Herzog & de Meuron designed the stadium with an emphasis on movement and fluidity, not only in the interface between inside and outside, but also in the design of the seating areas, hallways, and food stands. In their project description, they note how the stadium’s design seeks to complement the flow of people within: “A ribbon of food stalls and restrooms undulates through this forest of columns, brought alive by the movement of the crowd.” To say that the space is “brought alive” by the presence of the crowd is to suggest that it is the vitality of the spectators—whose cheers and energy will eventually fill the stadium—that will complete the space. It acknowledges the role of fans in giving life to a performance, inverting the traditional dialectic that privileges the action of the players over the passivity of the spectators.

PAMM exposes a similar questioning of the relationship between art and viewer, and attempts to alleviate the sense of alienation often experienced between viewer and artwork by creating spaces of fluid connection between galleries and exhibitions. The architects did not want it to be an “isolated ‘jewel box’ for art lovers and specialists” and its design reflects this attention to public participation. The museum’s galleries were conceived with the goal of initiating “non-linear,” organic connections to be made between one another. The museum’s topology belies a wish to loosen meaning and knowledge from the traditional authority of curators, allowing it to exist in a more liberated and accessible way to viewers. Knowledge is thus diffused through the intentional distribution of art within the space for the public to access. The effort at fluid connection and movement among spaces encourages a metonymic, continuous, and dynamic experience to take shape, rather than one that is framed solely by curatorial dispensers of knowledge.

The fluidity between inside and outside present in both structures does more than simply allow natural light to stream in. It interrogates the liminality of the facade, which would normally contain and cordon off leisure activity, such as watching sports or looking at art, from everyday life. However, differences in the meaning of the facade underscore the particularity of place and site that is an important aspect of Herzog & de Meuron’s mission. In this journal, David Levi Strauss proposes a somewhat different reading of the facade in his recent article, “Facade and Facadism” (Winter 2014–15). In it, he suggests that the permeability of the PAMM facade is an extension of the transient, constantly shifting, even superficial dimension of Miami’s fast-moving tourist economy. By contrast, the stadium in Bordeaux must be considered alongside the history of a city that extends to the first century BCE, a city whose reputation as the prodigious center of the world’s wine industry is well established. Nevertheless, whether it’s the movement of tourists, immigrants, and snowbirds through Miami, or fans moving through the stadium to take in a game, the transitionality of both spaces is elicited by each structure’s unstructured facade.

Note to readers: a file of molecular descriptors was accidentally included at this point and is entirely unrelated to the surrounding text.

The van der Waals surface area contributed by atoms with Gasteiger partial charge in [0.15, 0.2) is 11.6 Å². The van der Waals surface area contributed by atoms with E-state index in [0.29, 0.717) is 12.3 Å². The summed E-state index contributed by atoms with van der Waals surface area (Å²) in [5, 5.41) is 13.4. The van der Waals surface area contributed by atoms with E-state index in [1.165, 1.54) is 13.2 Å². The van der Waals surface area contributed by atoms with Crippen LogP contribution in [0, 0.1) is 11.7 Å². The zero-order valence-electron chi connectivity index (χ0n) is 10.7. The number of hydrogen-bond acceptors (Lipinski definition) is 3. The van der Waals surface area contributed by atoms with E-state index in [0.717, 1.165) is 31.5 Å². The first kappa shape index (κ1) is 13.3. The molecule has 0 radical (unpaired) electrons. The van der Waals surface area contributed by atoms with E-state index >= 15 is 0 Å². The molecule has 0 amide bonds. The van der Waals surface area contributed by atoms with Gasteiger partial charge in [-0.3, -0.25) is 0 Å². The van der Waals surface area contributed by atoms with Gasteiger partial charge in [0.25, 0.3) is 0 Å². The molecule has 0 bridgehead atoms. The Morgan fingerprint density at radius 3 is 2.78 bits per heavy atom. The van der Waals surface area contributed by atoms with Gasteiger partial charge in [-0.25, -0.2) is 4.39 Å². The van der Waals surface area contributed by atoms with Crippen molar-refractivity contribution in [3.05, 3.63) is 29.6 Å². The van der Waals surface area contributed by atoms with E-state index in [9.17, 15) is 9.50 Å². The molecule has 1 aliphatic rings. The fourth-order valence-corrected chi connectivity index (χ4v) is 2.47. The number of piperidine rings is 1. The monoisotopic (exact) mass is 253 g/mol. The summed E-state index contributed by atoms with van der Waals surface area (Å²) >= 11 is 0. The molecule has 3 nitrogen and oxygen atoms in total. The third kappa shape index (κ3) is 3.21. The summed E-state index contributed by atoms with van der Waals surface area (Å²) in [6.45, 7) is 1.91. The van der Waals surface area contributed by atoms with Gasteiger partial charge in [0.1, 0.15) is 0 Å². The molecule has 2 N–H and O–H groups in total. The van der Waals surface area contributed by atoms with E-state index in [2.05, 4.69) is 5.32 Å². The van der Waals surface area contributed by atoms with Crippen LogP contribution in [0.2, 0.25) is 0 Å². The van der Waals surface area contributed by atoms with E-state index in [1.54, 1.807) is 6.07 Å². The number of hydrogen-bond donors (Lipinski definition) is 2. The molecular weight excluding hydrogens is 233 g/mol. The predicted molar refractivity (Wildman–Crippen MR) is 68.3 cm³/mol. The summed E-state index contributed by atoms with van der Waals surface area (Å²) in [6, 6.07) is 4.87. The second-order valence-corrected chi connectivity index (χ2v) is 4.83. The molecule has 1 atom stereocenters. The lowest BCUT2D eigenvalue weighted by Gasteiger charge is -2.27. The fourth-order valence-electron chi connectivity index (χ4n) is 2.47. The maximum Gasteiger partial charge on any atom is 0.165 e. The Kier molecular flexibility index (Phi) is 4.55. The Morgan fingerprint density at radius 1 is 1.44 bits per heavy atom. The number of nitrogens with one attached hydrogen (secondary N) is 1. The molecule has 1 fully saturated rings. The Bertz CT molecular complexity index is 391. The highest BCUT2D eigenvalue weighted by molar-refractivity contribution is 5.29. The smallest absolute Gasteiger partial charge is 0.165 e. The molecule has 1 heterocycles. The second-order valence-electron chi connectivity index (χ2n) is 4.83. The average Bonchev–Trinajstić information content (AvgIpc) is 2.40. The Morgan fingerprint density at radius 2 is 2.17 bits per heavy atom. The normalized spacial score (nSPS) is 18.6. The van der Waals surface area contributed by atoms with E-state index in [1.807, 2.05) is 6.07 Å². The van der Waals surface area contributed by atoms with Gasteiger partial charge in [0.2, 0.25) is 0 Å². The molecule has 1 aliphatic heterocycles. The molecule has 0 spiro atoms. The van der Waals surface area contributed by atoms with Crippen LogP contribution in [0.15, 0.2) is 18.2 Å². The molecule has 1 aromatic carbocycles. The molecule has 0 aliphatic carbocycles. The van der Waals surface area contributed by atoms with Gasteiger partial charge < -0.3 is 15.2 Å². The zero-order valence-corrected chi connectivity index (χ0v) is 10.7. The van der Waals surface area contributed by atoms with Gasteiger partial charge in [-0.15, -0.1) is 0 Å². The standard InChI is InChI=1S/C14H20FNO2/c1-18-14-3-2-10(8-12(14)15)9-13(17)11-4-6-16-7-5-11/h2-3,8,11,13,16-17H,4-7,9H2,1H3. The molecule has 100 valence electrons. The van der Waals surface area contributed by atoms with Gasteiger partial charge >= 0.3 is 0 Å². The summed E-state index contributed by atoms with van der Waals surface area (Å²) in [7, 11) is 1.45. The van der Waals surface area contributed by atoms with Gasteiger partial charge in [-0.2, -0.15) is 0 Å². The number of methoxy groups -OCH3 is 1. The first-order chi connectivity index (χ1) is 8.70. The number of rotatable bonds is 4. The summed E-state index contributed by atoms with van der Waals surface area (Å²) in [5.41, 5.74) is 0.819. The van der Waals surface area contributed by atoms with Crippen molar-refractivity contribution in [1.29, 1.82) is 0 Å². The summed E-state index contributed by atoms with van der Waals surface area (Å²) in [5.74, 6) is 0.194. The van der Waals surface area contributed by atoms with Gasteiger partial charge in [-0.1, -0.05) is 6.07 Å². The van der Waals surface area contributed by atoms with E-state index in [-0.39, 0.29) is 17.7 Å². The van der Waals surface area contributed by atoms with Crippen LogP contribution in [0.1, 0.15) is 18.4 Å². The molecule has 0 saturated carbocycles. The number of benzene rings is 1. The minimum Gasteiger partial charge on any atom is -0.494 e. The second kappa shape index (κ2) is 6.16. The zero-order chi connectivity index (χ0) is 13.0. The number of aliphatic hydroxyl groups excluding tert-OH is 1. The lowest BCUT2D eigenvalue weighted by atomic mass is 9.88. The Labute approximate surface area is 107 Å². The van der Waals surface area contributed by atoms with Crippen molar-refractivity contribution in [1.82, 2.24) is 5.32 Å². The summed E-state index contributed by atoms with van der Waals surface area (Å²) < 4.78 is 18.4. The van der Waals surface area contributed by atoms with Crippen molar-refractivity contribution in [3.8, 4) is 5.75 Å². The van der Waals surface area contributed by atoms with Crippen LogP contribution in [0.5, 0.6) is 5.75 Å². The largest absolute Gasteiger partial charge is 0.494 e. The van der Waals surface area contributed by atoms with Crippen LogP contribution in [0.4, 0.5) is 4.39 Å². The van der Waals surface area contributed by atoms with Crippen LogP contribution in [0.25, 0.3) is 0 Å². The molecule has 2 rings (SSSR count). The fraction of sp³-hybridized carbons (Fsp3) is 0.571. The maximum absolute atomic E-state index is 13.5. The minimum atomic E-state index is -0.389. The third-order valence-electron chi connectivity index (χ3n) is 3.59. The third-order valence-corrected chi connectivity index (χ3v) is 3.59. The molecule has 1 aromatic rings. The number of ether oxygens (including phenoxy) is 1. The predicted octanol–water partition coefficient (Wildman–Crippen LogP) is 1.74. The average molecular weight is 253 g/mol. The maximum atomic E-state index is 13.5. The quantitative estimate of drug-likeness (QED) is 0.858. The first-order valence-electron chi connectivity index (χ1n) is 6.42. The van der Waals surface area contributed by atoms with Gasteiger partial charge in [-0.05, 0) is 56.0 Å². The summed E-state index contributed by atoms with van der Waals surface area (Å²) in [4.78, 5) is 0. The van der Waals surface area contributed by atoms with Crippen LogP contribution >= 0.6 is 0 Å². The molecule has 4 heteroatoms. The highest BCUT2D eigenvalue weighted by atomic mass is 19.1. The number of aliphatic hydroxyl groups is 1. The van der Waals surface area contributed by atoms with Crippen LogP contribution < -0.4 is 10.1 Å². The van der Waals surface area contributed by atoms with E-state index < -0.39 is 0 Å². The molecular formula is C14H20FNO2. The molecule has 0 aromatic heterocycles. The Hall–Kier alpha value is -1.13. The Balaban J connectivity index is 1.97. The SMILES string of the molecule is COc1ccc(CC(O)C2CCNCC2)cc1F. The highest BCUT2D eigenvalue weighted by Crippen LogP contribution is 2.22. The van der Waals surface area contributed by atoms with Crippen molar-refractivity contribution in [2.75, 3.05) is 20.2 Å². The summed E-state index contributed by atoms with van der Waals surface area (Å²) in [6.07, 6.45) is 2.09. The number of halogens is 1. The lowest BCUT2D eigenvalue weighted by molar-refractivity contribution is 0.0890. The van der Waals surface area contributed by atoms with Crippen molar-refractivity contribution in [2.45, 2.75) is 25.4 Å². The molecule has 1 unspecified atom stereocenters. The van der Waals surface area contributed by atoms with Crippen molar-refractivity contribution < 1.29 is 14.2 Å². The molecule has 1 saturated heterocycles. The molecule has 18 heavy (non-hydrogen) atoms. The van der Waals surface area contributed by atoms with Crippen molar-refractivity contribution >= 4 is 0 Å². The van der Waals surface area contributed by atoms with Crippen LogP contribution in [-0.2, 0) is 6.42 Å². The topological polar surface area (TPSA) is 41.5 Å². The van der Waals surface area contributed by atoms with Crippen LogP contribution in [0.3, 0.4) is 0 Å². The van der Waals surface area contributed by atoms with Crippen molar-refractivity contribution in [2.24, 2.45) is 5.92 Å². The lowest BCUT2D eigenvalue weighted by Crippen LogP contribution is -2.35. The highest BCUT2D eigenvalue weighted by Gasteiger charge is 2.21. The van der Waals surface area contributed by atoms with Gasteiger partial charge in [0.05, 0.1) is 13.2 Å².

Herzog & de Meuron have worked for many years to explore the ontology and possibilities of the facade. In previous projects, such as the Eberswalde Technical School Library in Germany, the architects covered the exterior walls in a screenprint motif of magazine photographs, effectively turning the building inside out. Images and information we normally expect to find inside such a structure, when placed instead on the outside, challenge traditional constructs of the cultural institution as an archival repository of knowledge or art.

Herzog & de Meuron have sought to find formal expression for the “invisible world” in the structures they create. “Our interest in the invisible world stems from a desire to find a form for it in the visible one, which means to prize open, to decompose, to atomize the deceptively familiar, the visible exterior appearance before we can deal with it again.” A means of access to the invisible world seems to rest in a phenomenological consideration of surfaces. Herzog & de Meuron separate culturally constructed, functional meaning from the materials it infuses. In the estrangement of meaning and material, visitors are asked to conceive new ontological possibilities for objects, and the invisible world thus finds expression in the forms of the visible.

This seems to be the case in the stadium and museum, both of which ask us to rethink the nature of the facade as a marker of containment or delimitation. Instead, their aerial columns and glass walls present a porous facade that is concerned with exchange and communication between interior and exterior. Rather than defining the space of the stadium and museum with a solid wall, Herzog & de Meuron propose a nuanced transition and flow between inner and outer surroundings.